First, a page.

Making Change Stick: 4 Disciplines of Execution for Your Ministry
If you’re like me, you’ve seen many wonderful change initiatives start off strong only to be abandoned and forgotten after a few years. How can we implement change that lasts? In their book, The 4 Disciplines of Execution, McChesney, Covey, and Huling describe a process that can help any organization make change stick over the long haul. We've implemented their 4-part strategy as a MinistryLift team and it has provided us with consistent traction toward our goals. Here's how it works:
Discipline #1 – Determine Your Wildly Important Goal(s) (WIGs)
“Don’t ask ‘What’s most important?’ Instead, begin by asking, ‘If every other area of our operation remained at its current level of performance, what is the one area where change would have the greatest impact?’”1
With WIGs, less is more. If you have 2-3 goals, you are likely to achieve all of them. If you have 4-10 goals, you will likely achieve only 1-2 of these goals. With 11-20 goals, you will probably achieve none of them.
In MinistryLift (a ministry dedicated to providing non-formal training to churches), our WIG for this year is to increase participation by 50% in our five training ministries (live participation in training events, video views in our Resource library, blog views, and engagement via Facebook and Twitter).
Discipline #2 – Act on the Lead Measures
As we think about achieving WIGs, it’s helpful to differentiate between lag and lead measures. Lag measures capture what has already happened and what we can no longer control. For example, with the MinistryLift WIG, we can look at data from the past to see how we’re tracking in each of the five training ministries. Lag measures are important. Yet, if we want to accomplish our WIG, we need to be proactive and take steps that move those lag measures in the right direction. These steps are lead measures (what we can control moving forward).
Let’s say that I decided to lose 10 pounds over the next two months. At the end of every day, I hop on the weigh scale to see how I’m doing. What I see on the weigh scale is a lag measure. Now, how do I actually make the weigh scale results line up with my WIG of losing 10 pounds? I need to implement lead measures (e.g. exercising for 30 minutes each day).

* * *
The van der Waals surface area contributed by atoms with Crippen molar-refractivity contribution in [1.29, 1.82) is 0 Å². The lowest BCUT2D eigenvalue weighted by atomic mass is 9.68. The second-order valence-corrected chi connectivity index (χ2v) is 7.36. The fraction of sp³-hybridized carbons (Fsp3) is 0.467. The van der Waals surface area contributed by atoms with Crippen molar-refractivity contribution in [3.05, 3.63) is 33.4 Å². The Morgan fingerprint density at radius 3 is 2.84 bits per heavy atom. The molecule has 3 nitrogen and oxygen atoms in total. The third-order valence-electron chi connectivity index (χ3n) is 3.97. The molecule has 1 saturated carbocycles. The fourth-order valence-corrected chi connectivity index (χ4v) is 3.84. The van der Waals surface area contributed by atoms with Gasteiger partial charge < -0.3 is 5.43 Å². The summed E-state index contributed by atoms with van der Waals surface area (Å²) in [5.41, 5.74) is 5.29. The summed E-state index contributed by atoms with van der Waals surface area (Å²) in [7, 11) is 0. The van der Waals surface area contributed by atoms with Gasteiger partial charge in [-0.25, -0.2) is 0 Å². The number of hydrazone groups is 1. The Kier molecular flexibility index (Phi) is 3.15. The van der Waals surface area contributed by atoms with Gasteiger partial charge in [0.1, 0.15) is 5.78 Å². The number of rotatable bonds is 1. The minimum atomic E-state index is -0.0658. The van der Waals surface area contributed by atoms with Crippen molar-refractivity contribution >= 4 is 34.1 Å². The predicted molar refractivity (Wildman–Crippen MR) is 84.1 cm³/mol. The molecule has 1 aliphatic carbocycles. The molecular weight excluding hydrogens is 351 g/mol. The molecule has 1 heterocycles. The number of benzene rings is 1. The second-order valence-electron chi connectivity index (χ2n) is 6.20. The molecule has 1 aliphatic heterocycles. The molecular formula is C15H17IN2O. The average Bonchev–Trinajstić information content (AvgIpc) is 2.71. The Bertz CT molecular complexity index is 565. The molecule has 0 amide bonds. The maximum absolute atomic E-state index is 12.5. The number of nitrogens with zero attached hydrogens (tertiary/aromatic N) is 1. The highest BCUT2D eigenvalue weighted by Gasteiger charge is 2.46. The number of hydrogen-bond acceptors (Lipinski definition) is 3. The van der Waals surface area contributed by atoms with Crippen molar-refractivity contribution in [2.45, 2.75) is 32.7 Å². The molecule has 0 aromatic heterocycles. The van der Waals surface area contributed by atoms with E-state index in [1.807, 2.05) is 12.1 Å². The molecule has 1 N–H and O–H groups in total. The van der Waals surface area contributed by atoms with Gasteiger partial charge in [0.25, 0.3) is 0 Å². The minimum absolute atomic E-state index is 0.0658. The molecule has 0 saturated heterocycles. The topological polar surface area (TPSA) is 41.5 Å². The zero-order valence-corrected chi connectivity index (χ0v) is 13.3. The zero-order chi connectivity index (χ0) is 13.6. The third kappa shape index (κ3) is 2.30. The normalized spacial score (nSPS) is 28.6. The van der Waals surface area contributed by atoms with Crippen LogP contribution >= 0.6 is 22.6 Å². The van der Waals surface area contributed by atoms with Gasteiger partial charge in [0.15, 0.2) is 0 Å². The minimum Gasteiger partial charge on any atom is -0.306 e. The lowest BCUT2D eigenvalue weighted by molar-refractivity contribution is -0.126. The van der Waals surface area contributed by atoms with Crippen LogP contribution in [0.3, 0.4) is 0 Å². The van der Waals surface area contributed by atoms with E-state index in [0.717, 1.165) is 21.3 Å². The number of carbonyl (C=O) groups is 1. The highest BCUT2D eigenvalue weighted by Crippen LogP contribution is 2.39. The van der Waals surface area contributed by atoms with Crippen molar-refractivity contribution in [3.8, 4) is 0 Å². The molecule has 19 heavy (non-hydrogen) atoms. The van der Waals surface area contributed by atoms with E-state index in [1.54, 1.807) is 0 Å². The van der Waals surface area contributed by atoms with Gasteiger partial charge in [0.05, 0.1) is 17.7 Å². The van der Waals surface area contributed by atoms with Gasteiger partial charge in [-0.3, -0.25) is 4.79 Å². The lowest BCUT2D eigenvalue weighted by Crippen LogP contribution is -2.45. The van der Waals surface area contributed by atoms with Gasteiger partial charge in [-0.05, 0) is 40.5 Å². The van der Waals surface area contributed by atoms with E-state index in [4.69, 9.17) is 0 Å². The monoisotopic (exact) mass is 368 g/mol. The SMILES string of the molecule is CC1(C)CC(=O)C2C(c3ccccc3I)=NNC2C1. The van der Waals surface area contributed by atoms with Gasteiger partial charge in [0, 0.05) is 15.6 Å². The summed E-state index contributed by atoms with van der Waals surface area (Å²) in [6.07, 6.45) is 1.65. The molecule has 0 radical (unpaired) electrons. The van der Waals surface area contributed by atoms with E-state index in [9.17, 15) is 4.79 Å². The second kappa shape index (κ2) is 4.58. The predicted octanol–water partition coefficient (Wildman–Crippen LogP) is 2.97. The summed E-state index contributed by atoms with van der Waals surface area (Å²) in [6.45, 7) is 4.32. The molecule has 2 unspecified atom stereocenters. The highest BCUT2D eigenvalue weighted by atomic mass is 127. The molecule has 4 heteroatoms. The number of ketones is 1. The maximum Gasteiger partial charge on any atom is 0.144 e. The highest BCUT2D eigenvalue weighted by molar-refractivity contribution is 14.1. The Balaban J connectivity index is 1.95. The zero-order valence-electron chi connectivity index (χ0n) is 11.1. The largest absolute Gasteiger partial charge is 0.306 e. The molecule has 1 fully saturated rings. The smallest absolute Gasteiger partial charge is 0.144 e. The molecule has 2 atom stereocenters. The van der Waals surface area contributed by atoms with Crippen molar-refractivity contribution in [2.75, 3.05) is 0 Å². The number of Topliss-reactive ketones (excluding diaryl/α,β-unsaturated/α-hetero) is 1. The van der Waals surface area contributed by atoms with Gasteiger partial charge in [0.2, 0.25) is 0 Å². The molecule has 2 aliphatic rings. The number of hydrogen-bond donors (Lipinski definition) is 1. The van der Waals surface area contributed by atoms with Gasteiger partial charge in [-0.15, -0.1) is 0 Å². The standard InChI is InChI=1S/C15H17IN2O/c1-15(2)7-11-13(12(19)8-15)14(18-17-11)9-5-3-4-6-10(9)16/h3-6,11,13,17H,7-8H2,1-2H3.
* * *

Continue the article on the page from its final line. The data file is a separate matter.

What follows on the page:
Last year, our lead measure at MinistryLift was promo touches. We wanted to get the word out about MinistryLift through social media, personal conversations, presentations and numerous other means. Every month, we set a goal for how many promo touches we wanted to do. It was exciting to see how this kind of lead measure drove us toward accomplishing our WIG.
Discipline #3 – Keep a Compelling Scoreboard
“People are most satisfied with their jobs (and therefore most motivated) when those jobs give them the opportunity to experience achievement.”2 A scoreboard helps team members see how they’re doing. They can celebrate successes and reach deeper to address performance gaps when necessary.
In MinistryLift, we started off slow last year with achieving our WIG. Yet, as we persisted with our promo touch lead measure, we began to see the scoreboard change (we used a simple line graph that showed both our target and actual numbers). Seven months into the process, we finally caught up to where we needed to be with our lag measure. Two months later, we had surpassed our participation goal for the entire year!
Discipline #4 – Create a Rhythm of Accountability
How do you stay focused on your WIG and the lead measures that move you towards accomplishing your WIG? This is the purpose of the fourth discipline. “Unless we consistently hold each other accountable, the goal naturally disintegrates in the whirlwind [of daily activities].”3
Each week, the MinistryLift team takes 20-30 minutes to hold each other accountable for producing results. Each of us identifies 1-3 specific action steps related to our lead measure that we will do over the next week. The following week, we report on our progress and identify new action steps. This accountability forces us to stay focused on accomplishing what we have identified as the most important goal for our ministry.
The four disciplines of execution provide a process for helping any ministry team accomplish God’s plan for their ministry. If you'd like to learn how this strategy can be used to help your team accomplish its goals, please contact us to discuss how we can resource you in this way. You can also watch an excellent video summary of the 4 Disciplines here.
Randy Wollf is Director of MinistryLift.
1. Chris McChesney, Sean Covey, Jim Huling, The 4 Disciplines of Execution: Achieving Your Wildly Important Goals (New York: Free Press, 2012), 32.
2. Ibid, 75-76.
3. Ibid, 13.